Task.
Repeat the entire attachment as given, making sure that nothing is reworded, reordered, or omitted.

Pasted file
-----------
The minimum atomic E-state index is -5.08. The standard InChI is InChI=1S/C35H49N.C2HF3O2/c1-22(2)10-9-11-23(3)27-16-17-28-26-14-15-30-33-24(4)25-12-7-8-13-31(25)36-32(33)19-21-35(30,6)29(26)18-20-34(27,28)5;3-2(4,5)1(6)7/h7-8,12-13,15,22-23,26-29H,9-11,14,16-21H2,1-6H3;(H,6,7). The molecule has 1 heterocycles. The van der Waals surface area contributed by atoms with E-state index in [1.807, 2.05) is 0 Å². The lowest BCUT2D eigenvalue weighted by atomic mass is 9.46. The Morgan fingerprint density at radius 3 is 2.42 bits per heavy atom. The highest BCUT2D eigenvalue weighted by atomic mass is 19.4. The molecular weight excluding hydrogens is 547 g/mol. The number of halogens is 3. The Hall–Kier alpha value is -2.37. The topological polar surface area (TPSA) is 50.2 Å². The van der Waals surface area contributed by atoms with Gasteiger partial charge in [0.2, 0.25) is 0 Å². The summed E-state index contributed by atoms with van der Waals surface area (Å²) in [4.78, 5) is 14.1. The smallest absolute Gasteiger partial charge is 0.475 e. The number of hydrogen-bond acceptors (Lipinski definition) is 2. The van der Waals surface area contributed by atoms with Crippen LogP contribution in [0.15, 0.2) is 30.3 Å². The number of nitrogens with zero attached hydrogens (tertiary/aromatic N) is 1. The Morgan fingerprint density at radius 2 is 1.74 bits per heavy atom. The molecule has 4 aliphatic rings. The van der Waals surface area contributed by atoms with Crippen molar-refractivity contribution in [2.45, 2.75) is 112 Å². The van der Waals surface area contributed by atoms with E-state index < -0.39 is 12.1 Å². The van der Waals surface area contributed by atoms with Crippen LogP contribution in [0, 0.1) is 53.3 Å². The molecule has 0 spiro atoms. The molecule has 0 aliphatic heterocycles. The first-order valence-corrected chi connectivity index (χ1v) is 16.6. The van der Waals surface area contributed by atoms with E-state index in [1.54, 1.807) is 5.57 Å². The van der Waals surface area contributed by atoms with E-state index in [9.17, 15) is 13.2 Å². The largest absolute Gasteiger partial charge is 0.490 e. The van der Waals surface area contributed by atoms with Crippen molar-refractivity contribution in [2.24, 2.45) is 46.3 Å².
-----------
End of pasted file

The minimum atomic E-state index is -5.08. The standard InChI is InChI=1S/C35H49N.C2HF3O2/c1-22(2)10-9-11-23(3)27-16-17-28-26-14-15-30-33-24(4)25-12-7-8-13-31(25)36-32(33)19-21-35(30,6)29(26)18-20-34(27,28)5;3-2(4,5)1(6)7/h7-8,12-13,15,22-23,26-29H,9-11,14,16-21H2,1-6H3;(H,6,7). The molecule has 1 heterocycles. The van der Waals surface area contributed by atoms with E-state index in [1.807, 2.05) is 0 Å². The lowest BCUT2D eigenvalue weighted by atomic mass is 9.46. The Morgan fingerprint density at radius 3 is 2.42 bits per heavy atom. The highest BCUT2D eigenvalue weighted by atomic mass is 19.4. The molecular weight excluding hydrogens is 547 g/mol. The number of halogens is 3. The Hall–Kier alpha value is -2.37. The topological polar surface area (TPSA) is 50.2 Å². The van der Waals surface area contributed by atoms with Gasteiger partial charge in [0.2, 0.25) is 0 Å². The summed E-state index contributed by atoms with van der Waals surface area (Å²) in [4.78, 5) is 14.1. The smallest absolute Gasteiger partial charge is 0.475 e. The number of hydrogen-bond acceptors (Lipinski definition) is 2. The van der Waals surface area contributed by atoms with Crippen LogP contribution in [0.15, 0.2) is 30.3 Å². The number of nitrogens with zero attached hydrogens (tertiary/aromatic N) is 1. The Morgan fingerprint density at radius 2 is 1.74 bits per heavy atom. The molecule has 4 aliphatic rings. The van der Waals surface area contributed by atoms with Crippen molar-refractivity contribution in [2.45, 2.75) is 112 Å². The van der Waals surface area contributed by atoms with E-state index < -0.39 is 12.1 Å². The van der Waals surface area contributed by atoms with Crippen LogP contribution in [0, 0.1) is 53.3 Å². The molecule has 0 spiro atoms. The molecule has 0 aliphatic heterocycles. The first-order valence-corrected chi connectivity index (χ1v) is 16.6. The van der Waals surface area contributed by atoms with E-state index in [1.54, 1.807) is 5.57 Å². The van der Waals surface area contributed by atoms with E-state index in [9.17, 15) is 13.2 Å². The largest absolute Gasteiger partial charge is 0.490 e. The van der Waals surface area contributed by atoms with Crippen molar-refractivity contribution in [2.24, 2.45) is 46.3 Å².